If Tony Abbott is serious about listening to community expectations, if Dyson Heydon is serious about perceived bias, then it seems inevitable that Heydon must stand down.
As the Letters Patent are issued to him personally, the Royal Commission would be finished. Even if they could find a replacement, it would have to start again.
As it has already cost $61 million that would seem a huge waste of money.
Those who want the RC to continue point to the disclosures of criminality in the union movement which have led to some arrests.
I have heard claims that without the RC these wrongdoings would not have been exposed. That’s a bit rich considering it was reports in the media that got the ball rolling just as it was for the RC into child sexual abuse.
An investigation by Fairfax Media found several influential CFMEU officials, organisers and shop stewards in NSW and Victoria received bribes and other inducements from corrupt companies that needed their support to win multimillion-dollar contracts.
On the 28th and 29th of January 2014, the 7:30 Report aired two programmes about corruption, standover tactics, death threats and links to organised crime in the union movement.
If there was any doubt that Abbott saw this as an opportunity for a political witch hunt, one needs only to revisit his words at the time.
Mr Abbott seized on the CFMEU revelations to indicate he would broaden his original election promise to hold a judicial inquiry into the two decade-old Australian Workers’ Union slush fund that plagued Julia Gillard when she was prime minister, as well as the corruption in the Health Services Union, where former Labor MP Craig Thomson was an official.
“A royal commission is a form of judicial inquiry and we did promise a judicial inquiry into the AWU slush fund prior to the election,’’ Mr Abbott said. “I obviously have read the papers today. I have been following this issue, as you’d expect over the last few weeks and months. I notice there have been various calls including from people inside the union movement, inside the Labor movement more generally, for a fuller inquiry and the government will be making appropriate announcements in due course.”
Abbott seems happy to use the work of Fairfax and the ABC when it suits him, announcing the Royal Commission on 10 February 2014.
One wonders why the evidence wasn’t given to the police or the Fair Work Building Inspectorate rather than spending tens of millions on a televised witch hunt designed to discredit all unions and tarnish the Labor Party by association.
The unions themselves want corruption weeded out. To suggest that all unions engage in criminal activity is ludicrous. To extrapolate that all politicians who have been associated with, or supported by, unions are tainted is to deny workers a representative voice in parliament. Are we to allow big business to dictate policy unchallenged?
Even on The Drum they are asking “Has Labor avoided legitimate scrutiny over its ties with the union movement?”
The Gillard attack failed despite years of effort from an extraordinary number of people. Obviously, Abbott now wants to smear Bill Shorten.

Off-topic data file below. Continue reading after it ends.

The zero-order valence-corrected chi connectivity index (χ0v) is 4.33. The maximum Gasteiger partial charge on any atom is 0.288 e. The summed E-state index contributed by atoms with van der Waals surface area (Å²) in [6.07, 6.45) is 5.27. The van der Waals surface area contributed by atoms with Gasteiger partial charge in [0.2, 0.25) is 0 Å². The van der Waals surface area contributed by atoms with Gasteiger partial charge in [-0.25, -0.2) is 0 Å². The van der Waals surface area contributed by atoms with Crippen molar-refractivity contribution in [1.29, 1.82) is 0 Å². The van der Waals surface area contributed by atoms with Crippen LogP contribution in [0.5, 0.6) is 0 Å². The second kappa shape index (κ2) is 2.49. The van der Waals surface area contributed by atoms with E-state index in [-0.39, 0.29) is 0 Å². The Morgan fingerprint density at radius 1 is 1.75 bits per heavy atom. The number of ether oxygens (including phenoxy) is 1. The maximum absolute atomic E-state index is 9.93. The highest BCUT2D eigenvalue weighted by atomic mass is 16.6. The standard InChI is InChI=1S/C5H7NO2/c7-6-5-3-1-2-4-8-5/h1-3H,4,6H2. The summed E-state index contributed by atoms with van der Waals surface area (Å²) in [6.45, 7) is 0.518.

Firstly, Shorten failed to declare that he was provided with an employee to assist him with his campaign to enter parliament. It could be equally suggested that Abbott is failing to declare the wages of many of his appointees who are actively working on his campaign.
It was also revealed that Shorten had negotiated for an employer to pay employees’ union fees. Whilst saving employees money, this no doubt boosted Shorten’s numbers, expanding his power base – a type of branch-stacking.
If we are going to object to that then there are many Liberal preselections that would also be under scrutiny, as would Abbott’s insistence on including the Nationals in a party room debate on a conscience vote on marriage equality.
It was suggested that Shorten should not have been dealing with the employer whilst there was an enterprise bargaining agreement under negotiation even though he was not directly involved. The union members were happy with the deal that was struck, the employers were happy, the workplace was harmonious.
These actions hardly seem to warrant the term “corruption” nor the millions of dollars being spent to pore over them.
It is no coincidence that the reintroduction of the ABCC is in the news again. Waiting in the wings to head the “tough cop on the beat” is/was John Lloyd, former director of the Work Reform and Productivity Unit at the Institute of Public Affairs and previous chair of the ABCC. While he is waiting for that gig, he has been appointed by Abbott as the Australian Public Service Commissioner.
In the past Mr Lloyd has preached about the need for greater casualisation of the Australian workforce, the “fact” Australian workers could not be guaranteed job security, and railed against the destructive nature of union militancy on productivity.
Be in no doubt about the nature of this Royal Commission. It is Abbott’s attack dog against his political opponents and the united voice of the workers they represent.
Let the police prosecute the criminals and stop wasting money on Tony’s circus maximus.
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